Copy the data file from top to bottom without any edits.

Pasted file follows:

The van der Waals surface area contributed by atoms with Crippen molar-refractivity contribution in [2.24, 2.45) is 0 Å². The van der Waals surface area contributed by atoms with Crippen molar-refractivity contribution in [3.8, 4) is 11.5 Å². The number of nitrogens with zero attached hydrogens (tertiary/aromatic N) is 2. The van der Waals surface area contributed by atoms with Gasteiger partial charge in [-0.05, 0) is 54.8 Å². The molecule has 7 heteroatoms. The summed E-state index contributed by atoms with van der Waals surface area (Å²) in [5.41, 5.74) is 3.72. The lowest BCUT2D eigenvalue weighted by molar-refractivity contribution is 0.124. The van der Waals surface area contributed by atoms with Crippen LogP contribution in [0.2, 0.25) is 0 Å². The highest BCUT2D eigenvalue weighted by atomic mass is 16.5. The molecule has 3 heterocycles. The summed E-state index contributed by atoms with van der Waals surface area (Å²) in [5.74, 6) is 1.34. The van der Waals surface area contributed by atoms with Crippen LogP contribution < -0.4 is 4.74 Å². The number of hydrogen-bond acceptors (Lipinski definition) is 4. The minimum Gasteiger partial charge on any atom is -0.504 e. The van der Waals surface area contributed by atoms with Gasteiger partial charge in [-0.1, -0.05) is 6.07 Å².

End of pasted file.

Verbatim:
The van der Waals surface area contributed by atoms with Crippen molar-refractivity contribution in [2.24, 2.45) is 0 Å². The van der Waals surface area contributed by atoms with Crippen molar-refractivity contribution in [3.8, 4) is 11.5 Å². The number of nitrogens with zero attached hydrogens (tertiary/aromatic N) is 2. The van der Waals surface area contributed by atoms with Gasteiger partial charge in [-0.05, 0) is 54.8 Å². The molecule has 7 heteroatoms. The summed E-state index contributed by atoms with van der Waals surface area (Å²) in [5.41, 5.74) is 3.72. The lowest BCUT2D eigenvalue weighted by molar-refractivity contribution is 0.124. The van der Waals surface area contributed by atoms with Crippen LogP contribution in [0.2, 0.25) is 0 Å². The highest BCUT2D eigenvalue weighted by atomic mass is 16.5. The molecule has 3 heterocycles. The summed E-state index contributed by atoms with van der Waals surface area (Å²) in [5.74, 6) is 1.34. The van der Waals surface area contributed by atoms with Crippen LogP contribution < -0.4 is 4.74 Å². The number of hydrogen-bond acceptors (Lipinski definition) is 4. The minimum Gasteiger partial charge on any atom is -0.504 e. The van der Waals surface area contributed by atoms with Gasteiger partial charge in [-0.1, -0.05) is 6.07 Å².